Millions of people work from home now because of the coronavirus pandemic. As soon as work went virtual, many leaders began to wonder about how psychologically safe employees were likely to feel in such an environment. Psychological safety, the feeling of trust and confidence that people tend to sense when they are in supportive work environments. It is also important when raising new ideas, concerns, and questions without fear of ridicule, punishment, or repercussions.
There is reason to be concerned –
When members of virtual teams’ voice new thoughts, there are fewer social cues that they can look for to judge how they are doing. A person offering an idea for their virtual group to consider does not see the approval in a colleague’s eyes, or the boss nodding along. As a result, there can be considerable insecurity and isolation — a lack of psychological safety — in the virtual work environment.
Fortunately, while video conferencing technology makes the perception of visual and nonvisual cues difficult, it also offers ways for users to overcome these challenges. The tips that follow can help.
It is important to allow anonymity, wherever possible
Video conferencing platforms like Zoom come with a hand-raise feature. It allows any participant to display a raised virtual hand to attract the attention of a meeting leader. In virtual meetings, meeting leaders often ask participants to use the hand-raise feature to signal their positions on different questions. People, however, tend to be wary of taking a public position on issues for fear that it could cause a superior to be unhappy with them.
Fortunately Zoom and other video conferencing platforms allow participants in meetings to make their opinions known anonymously. Using inbuilt anonymous poll features can help every participant express how they really feel about a question with a high degree of psychological safety. They will be happy for the opportunity to signal their position while they remain safely anonymous.
Use breakout meeting rooms to make meetings feel more intimate
Large meetings of 40 or 50 participants can make it hard for everyone to say what they need to feel heard. Some may feel they never get a chance to speak, or face loss of self-confidence when it comes to voicing their opinions to the entire group. Conveniently, however, video conferencing platforms come with a breakout room feature.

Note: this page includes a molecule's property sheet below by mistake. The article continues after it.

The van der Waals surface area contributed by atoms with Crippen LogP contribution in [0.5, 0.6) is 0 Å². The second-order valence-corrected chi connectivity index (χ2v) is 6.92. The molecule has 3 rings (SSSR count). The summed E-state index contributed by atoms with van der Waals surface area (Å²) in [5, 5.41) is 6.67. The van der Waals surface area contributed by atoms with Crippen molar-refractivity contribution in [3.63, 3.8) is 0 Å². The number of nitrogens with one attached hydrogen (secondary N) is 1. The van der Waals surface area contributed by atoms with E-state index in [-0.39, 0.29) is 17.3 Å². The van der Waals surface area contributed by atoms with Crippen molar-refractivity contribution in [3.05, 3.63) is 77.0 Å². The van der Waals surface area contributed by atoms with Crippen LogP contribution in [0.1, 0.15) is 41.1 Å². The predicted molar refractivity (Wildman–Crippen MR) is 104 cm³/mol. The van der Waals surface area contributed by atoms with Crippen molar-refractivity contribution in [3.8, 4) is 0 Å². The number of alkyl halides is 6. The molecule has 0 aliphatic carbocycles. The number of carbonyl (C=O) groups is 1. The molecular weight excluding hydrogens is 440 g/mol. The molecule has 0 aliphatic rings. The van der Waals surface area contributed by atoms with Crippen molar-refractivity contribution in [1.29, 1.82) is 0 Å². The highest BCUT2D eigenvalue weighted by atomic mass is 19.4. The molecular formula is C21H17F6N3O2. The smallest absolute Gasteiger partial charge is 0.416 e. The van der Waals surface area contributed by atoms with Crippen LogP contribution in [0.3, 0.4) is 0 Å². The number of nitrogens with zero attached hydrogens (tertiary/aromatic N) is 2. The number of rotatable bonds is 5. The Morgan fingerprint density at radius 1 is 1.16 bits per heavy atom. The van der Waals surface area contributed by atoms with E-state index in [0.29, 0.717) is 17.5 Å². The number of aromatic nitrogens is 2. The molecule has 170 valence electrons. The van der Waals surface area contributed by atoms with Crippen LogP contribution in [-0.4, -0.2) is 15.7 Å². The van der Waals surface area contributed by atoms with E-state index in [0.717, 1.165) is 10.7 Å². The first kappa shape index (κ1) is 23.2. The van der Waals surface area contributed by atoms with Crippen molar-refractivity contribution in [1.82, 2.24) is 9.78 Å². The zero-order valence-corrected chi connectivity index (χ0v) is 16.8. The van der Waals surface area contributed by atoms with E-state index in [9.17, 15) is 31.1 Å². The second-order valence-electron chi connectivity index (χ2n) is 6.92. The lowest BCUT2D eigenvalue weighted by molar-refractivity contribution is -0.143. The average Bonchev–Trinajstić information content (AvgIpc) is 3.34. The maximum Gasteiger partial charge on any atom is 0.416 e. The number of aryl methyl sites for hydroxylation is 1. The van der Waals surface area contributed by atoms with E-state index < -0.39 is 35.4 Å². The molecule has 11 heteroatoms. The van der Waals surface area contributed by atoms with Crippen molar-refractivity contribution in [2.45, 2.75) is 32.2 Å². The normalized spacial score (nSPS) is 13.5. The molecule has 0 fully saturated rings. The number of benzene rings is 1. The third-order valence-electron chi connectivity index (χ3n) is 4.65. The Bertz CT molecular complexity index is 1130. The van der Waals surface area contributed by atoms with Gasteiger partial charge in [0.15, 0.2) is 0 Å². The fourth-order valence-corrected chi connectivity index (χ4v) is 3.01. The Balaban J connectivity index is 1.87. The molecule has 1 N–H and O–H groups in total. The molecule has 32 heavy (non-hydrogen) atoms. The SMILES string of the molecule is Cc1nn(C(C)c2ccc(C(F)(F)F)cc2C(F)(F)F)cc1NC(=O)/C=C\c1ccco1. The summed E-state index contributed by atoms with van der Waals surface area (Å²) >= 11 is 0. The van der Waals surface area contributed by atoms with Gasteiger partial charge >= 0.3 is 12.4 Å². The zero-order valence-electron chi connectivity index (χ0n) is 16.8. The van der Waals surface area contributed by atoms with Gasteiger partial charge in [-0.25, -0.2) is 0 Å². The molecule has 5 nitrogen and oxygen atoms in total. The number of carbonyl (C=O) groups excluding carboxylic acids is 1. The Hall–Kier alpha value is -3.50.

The breakout room feature allows small numbers of meeting participants to huddle together separately from the main meeting, air their ideas in relative privacy, talk about ideas that they consider worthwhile, and conclude which ones are good enough to bring to the attention of everyone else. The breakout room feature helps participants enjoy the psychological safety of intimate group dynamics even as they work inside a larger group.
Use video only where necessary
Virtual meetings in which you get to see video of everyone else can be easy to engage in. Excessive visual stimuli, however, can be distracting. Not to mention, having everyone stream video can strain the bandwidth of the internet connections that participants use, and create disruptions that cause cognitive stress. Such stress can hurt the psychological safety that workers feel.
Meeting leaders can help with these problems by encouraging meeting participants to use the feature in their video conferencing software that has only the person doing the talking streaming video. Everyone else remains on audio alone, to encourage deep listening.
It is also a good idea to have participants set their video conferencing app to hide self-view mode. When this feature is engaged, the speaker does not see their own image. It can be a good way to minimize self-consciousness.
Things to do leading up to virtual meetings, and after
As important as it is to be thoughtful when making use of the tools available on video conferencing platforms, it can also help to try a few simple actions outside of meetings.
Team leaders should study the tools available to them to understand how they might affect the group dynamic. It could also help to assign a facilitator to each meeting. It is the responsibility of the facilitator to observe how well participants engage in meetings, and to offer suggestions for improvement, wherever possible.
A lack of psychological safety can make a virtual meeting a lonely place for participants. They may want to try greater participation, but, in the absence of social cues, may be afraid that their opinions will not be received well. It is the responsibility of team leaders to encourage greater psychological safety to make virtual meetings more productive. With regular use the ideas here can become habitual and will help managers and their teams have far more productive virtual sessions.
Before helming Perpetual Talent Solutions as President, Jim Hickey held several senior leadership roles in both sales and operations for two of the world’s largest Commercial Staffing organizations. Jim is a dedicated professional who has been formally recognized as a Staffing Industry Subject Matter Expert.